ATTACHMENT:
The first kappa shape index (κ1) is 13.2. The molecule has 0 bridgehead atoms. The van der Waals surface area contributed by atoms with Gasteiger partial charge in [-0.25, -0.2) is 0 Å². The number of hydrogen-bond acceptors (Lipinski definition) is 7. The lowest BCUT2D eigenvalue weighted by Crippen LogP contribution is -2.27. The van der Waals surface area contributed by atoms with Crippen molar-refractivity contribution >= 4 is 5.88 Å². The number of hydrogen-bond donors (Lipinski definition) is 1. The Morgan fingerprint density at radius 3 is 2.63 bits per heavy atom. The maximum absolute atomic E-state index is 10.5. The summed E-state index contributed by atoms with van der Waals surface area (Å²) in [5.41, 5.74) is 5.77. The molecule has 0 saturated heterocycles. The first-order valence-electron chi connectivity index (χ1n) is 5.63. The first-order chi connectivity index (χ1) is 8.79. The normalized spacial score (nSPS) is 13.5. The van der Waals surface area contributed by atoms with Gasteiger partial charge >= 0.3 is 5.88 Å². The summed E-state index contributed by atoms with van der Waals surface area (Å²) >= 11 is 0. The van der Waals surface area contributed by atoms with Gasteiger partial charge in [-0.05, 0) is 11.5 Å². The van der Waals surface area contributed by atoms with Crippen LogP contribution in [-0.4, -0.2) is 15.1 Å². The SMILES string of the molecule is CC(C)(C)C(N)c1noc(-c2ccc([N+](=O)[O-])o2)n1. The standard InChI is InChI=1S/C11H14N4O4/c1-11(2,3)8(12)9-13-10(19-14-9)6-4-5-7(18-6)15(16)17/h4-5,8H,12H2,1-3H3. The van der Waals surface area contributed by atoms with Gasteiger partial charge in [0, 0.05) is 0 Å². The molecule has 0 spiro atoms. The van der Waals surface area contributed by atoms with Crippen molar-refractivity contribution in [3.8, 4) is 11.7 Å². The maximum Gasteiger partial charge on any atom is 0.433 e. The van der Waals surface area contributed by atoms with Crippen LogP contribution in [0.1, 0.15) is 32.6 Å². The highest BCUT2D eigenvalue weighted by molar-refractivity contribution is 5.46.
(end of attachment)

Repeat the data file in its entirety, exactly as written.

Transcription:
The first kappa shape index (κ1) is 13.2. The molecule has 0 bridgehead atoms. The van der Waals surface area contributed by atoms with Gasteiger partial charge in [-0.25, -0.2) is 0 Å². The number of hydrogen-bond acceptors (Lipinski definition) is 7. The lowest BCUT2D eigenvalue weighted by Crippen LogP contribution is -2.27. The van der Waals surface area contributed by atoms with Crippen molar-refractivity contribution >= 4 is 5.88 Å². The number of hydrogen-bond donors (Lipinski definition) is 1. The Morgan fingerprint density at radius 3 is 2.63 bits per heavy atom. The maximum absolute atomic E-state index is 10.5. The summed E-state index contributed by atoms with van der Waals surface area (Å²) in [5.41, 5.74) is 5.77. The molecule has 0 saturated heterocycles. The first-order valence-electron chi connectivity index (χ1n) is 5.63. The first-order chi connectivity index (χ1) is 8.79. The normalized spacial score (nSPS) is 13.5. The van der Waals surface area contributed by atoms with Gasteiger partial charge >= 0.3 is 5.88 Å². The summed E-state index contributed by atoms with van der Waals surface area (Å²) >= 11 is 0. The van der Waals surface area contributed by atoms with Gasteiger partial charge in [-0.05, 0) is 11.5 Å². The van der Waals surface area contributed by atoms with Crippen LogP contribution in [-0.4, -0.2) is 15.1 Å². The SMILES string of the molecule is CC(C)(C)C(N)c1noc(-c2ccc([N+](=O)[O-])o2)n1. The standard InChI is InChI=1S/C11H14N4O4/c1-11(2,3)8(12)9-13-10(19-14-9)6-4-5-7(18-6)15(16)17/h4-5,8H,12H2,1-3H3. The van der Waals surface area contributed by atoms with Gasteiger partial charge in [0, 0.05) is 0 Å². The molecule has 0 spiro atoms. The van der Waals surface area contributed by atoms with Crippen molar-refractivity contribution in [3.8, 4) is 11.7 Å². The maximum Gasteiger partial charge on any atom is 0.433 e. The van der Waals surface area contributed by atoms with Crippen LogP contribution in [0.1, 0.15) is 32.6 Å². The highest BCUT2D eigenvalue weighted by molar-refractivity contribution is 5.46.